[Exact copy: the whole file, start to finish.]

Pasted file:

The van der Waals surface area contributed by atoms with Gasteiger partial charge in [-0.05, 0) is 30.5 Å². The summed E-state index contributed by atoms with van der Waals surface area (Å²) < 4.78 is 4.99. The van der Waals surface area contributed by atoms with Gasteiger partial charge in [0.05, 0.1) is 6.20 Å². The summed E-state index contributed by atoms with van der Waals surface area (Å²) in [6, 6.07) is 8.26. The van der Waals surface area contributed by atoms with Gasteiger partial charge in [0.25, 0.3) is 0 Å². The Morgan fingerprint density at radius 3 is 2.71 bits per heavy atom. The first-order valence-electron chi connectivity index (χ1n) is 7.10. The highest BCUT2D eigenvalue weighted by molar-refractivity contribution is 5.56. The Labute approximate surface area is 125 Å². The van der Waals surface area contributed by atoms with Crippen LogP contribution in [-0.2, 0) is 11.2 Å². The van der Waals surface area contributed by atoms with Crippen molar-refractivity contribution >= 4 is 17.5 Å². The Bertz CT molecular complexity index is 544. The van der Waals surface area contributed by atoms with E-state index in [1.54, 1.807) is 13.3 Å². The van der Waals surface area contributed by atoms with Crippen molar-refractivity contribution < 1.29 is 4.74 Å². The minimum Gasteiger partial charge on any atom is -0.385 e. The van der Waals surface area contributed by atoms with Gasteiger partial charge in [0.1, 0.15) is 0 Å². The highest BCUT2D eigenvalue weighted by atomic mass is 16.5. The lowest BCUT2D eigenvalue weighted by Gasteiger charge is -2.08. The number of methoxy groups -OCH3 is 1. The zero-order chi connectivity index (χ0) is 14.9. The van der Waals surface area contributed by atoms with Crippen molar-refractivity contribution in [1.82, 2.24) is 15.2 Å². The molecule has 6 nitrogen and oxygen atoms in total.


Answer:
The van der Waals surface area contributed by atoms with Gasteiger partial charge in [-0.05, 0) is 30.5 Å². The summed E-state index contributed by atoms with van der Waals surface area (Å²) < 4.78 is 4.99. The van der Waals surface area contributed by atoms with Gasteiger partial charge in [0.05, 0.1) is 6.20 Å². The summed E-state index contributed by atoms with van der Waals surface area (Å²) in [6, 6.07) is 8.26. The van der Waals surface area contributed by atoms with Gasteiger partial charge in [0.25, 0.3) is 0 Å². The Morgan fingerprint density at radius 3 is 2.71 bits per heavy atom. The first-order valence-electron chi connectivity index (χ1n) is 7.10. The highest BCUT2D eigenvalue weighted by molar-refractivity contribution is 5.56. The Labute approximate surface area is 125 Å². The van der Waals surface area contributed by atoms with Crippen LogP contribution in [-0.2, 0) is 11.2 Å². The van der Waals surface area contributed by atoms with Crippen molar-refractivity contribution >= 4 is 17.5 Å². The Bertz CT molecular complexity index is 544. The van der Waals surface area contributed by atoms with E-state index in [1.54, 1.807) is 13.3 Å². The van der Waals surface area contributed by atoms with Crippen molar-refractivity contribution < 1.29 is 4.74 Å². The minimum Gasteiger partial charge on any atom is -0.385 e. The van der Waals surface area contributed by atoms with Gasteiger partial charge in [0.1, 0.15) is 0 Å². The highest BCUT2D eigenvalue weighted by atomic mass is 16.5. The lowest BCUT2D eigenvalue weighted by Gasteiger charge is -2.08. The number of methoxy groups -OCH3 is 1. The zero-order chi connectivity index (χ0) is 14.9. The van der Waals surface area contributed by atoms with Crippen molar-refractivity contribution in [1.82, 2.24) is 15.2 Å². The molecule has 6 nitrogen and oxygen atoms in total.